Original Research ARTICLE
Comparison of Different Risk-Stratification Systems for the Diagnosis of Benign and Malignant Thyroid Nodules
- 1Department of Medical Ultrasound, Gong Li Hospital, Shanghai, China
- 2Department of Surgery, Gong Li Hospital, Shanghai, China
- 3Department of Pathology, Gong Li Hospital, Shanghai, China
Introduction: To compare the efficacy of four different ultrasound-based risk-stratification systems in assessing the malignancy risk of thyroid nodules in the Chinese population.
Methods: We retrospectively reviewed the digital ultrasound images of 1,568 patients (1,612 thyroid nodules) who underwent surgery in our hospital between January 2012 and December 2017. All thyroid nodules were pathologically identified as malignant or benign. We evaluated the following ultrasound characteristics: size, location, composition, echogenicity, shape, margins, calcification or echogenic foci, and extrathyroidal extension. Each nodule was categorized using four risk-stratification systems: the American Thyroid Association (ATA) classification, the Thyroid Imaging, Reporting, and Data System (TIRADS) of the American College of Radiology (ACR-TIRADS), the European Thyroid Association TIRADS (EU-TIRADS), and the TIRADS developed by Kwak et al. (Kwak-TIRADS). The diagnostic performance of each risk-stratification system relative to the pathological results was analyzed. We used receiver operating characteristic curves to identify cutoff values that yielded optimal sensitivity (SEN), specificity (SPE), positive predictive value (PPV), negative predictive value (NPV), and accuracy (ACC).
Results: Of the 1,612 nodules, 839 (52.0%) were benign, and 773 (48.0%) were malignant. The AUCs of the ACR-TIRADS, EU-TIRADS, Kwak-TIRADS, and ATA classification were 0.879, 0.872, 0.896, and 0.869, respectively. The Kwak-TIRADS had the best SEN, NPV, ACC, and AUC, while the ACR-TIRADS had the best SPE and PPV.
Conclusion: All four risk-stratification systems had good diagnostic performances (AUCs > 86%). Considering its high SEN, NPV, ACC, and AUC, we believe that the Kwak-TIRADS may be the more effective risk-stratification system in the Chinese population.
Thyroid nodules are very common with ultrasound detection rates of 50–60% (1). However, the detection rates of malignant nodules are significantly lower at 5–15% (2). Ultrasonography is the primary modality used for imaging thyroid nodules, as it is readily accessible, noninvasive, and cost-effective (3). Ultrasound-guided fine-needle aspiration cytology (US-FNAC) is the most effective and practical technique to determine whether a thyroid nodule is malignant or whether surgery is required to establish a definitive diagnosis (4). Due to the complex imaging features of thyroid nodules, several distinct risk-stratification systems have been developed to standardize the diagnostic procedure. The risk-stratification systems commonly used to classify thyroid nodules are (1) the American Thyroid Association (ATA) classification, (2) the Thyroid Imaging, Reporting, and Data System (TIRADS) developed by the American College of Radiology (the ACR-TIRADS), (3) the TIRADS published by the European Thyroid Association (the EU-TIRADS), (4) the TIRADS developed by Kwak et al. (the Kwak-TIRADS), and (5) the British Thyroid Association classification. These five risk-stratification systems are based on a comprehensive analysis of multiple ultrasonographic features, and enable the stratification of the malignancy risk of thyroid nodules and provide a basis for determining the necessity of US-FNA.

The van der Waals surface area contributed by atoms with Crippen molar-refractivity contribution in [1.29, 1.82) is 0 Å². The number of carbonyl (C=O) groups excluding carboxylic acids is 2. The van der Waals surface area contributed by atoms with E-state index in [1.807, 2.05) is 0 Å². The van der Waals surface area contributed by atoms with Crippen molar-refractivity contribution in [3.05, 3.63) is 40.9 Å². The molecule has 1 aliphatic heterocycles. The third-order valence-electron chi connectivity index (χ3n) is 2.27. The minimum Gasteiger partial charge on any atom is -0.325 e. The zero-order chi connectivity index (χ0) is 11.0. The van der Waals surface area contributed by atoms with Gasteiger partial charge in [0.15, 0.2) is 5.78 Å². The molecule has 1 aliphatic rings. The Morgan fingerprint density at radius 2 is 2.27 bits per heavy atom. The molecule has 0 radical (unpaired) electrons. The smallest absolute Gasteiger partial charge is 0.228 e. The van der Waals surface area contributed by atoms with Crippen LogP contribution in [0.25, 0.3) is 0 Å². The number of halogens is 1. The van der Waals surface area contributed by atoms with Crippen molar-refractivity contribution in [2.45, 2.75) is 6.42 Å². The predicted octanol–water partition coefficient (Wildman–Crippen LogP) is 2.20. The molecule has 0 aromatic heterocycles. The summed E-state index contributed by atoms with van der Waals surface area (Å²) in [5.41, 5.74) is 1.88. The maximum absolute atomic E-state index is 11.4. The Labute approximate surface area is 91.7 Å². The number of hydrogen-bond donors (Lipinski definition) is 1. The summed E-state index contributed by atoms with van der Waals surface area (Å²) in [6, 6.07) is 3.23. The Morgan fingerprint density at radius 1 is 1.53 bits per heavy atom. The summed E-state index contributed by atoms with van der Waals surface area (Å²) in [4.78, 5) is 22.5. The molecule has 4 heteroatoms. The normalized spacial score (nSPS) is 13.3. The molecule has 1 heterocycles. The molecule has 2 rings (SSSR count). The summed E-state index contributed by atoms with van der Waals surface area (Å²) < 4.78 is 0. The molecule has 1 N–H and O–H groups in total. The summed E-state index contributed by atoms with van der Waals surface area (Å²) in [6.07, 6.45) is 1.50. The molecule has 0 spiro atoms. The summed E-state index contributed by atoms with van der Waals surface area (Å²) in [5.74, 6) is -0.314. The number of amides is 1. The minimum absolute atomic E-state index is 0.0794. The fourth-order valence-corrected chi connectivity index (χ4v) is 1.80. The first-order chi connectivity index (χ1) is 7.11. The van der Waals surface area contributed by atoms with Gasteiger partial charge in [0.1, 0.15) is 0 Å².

More than 90% of thyroid carcinomas are well-differentiated papillary thyroid carcinomas, which are associated with a low malignancy potential, good prognosis, and excellent 5-year survival rates of 95–97% (5, 6). Therefore, early diagnosis is particularly important in the treatment of thyroid nodules. Due to several advancements in ultrasound technology, such as the development of elastography and contrast-enhanced ultrasonography, the diagnostic accuracy of ultrasonography in patients with thyroid nodules is increasing (7, 8). However, conventional ultrasonography remains the most widely employed diagnostic tool for detecting for thyroid nodules due to its wide availability. The purpose of this study was to compare the four risk-stratification systems used in our research center, namely, the ATA classification, the ACR-TIRADS, the EU-TIRADS, and the Kwak-TIRADS, in terms of their efficacy in determining the malignancy risk of thyroid nodules. Our findings will help provide a theoretical basis for the selection of the optimal risk-stratification system.
Ethics and Consent
This retrospective study was approved by the institutional review board of our hospital. Informed consent was waived for this retrospective review.
This study involved all patients with thyroid nodules who underwent surgery in our hospital between January 2012 and December 2017. Patients were eligible for inclusion in this study if they were between 18 and 80 years of age with nodules measuring more than 5 mm in diameter, as nodules measuring <5 mm have no clinical significance (5). US-FNAC was introduced in our hospital in February 2015. Thus, the indication of thyroid surgery was based on the US-FNAC findings after February 2015. Prior to this time, surgery was considered to be indicated for nodules that showed at least two ultrasound features that were highly suggestive of malignancy and for nodules that appeared to be benign but were associated with clinical symptoms.
Patients with histories of invasive procedures, such as ablation or FNA, those without complete ultrasonographic data, and those with any mismatch between the ultrasound images and the pathological results were excluded from this study.
Real-time ultrasound examinations were performed using the iU22 device (Philips Medical Systems, Bothell, WA, USA; 5–12 MHz linear probe) or the S3000 device (Siemens Medical Solutions, Mountain View, CA, USA; 5–14 MHz linear probe) by five radiologists with more than 7 years of experience each in thyroid ultrasonography. Ultrasonography was performed with the patient in a supine position and the neck slightly extended. The probe was placed on the surface of the neck with slight pressure. The entire thyroid gland was scanned first to determine the echo structure of the thyroid parenchyma. When nodules were detected, they were placed in the center of the screen for analysis. Machine settings such as gain, depth, focus, and dynamic range were adjusted as necessary to achieve high-quality ultrasonographic images. The ultrasound data were recorded and stored for further analysis.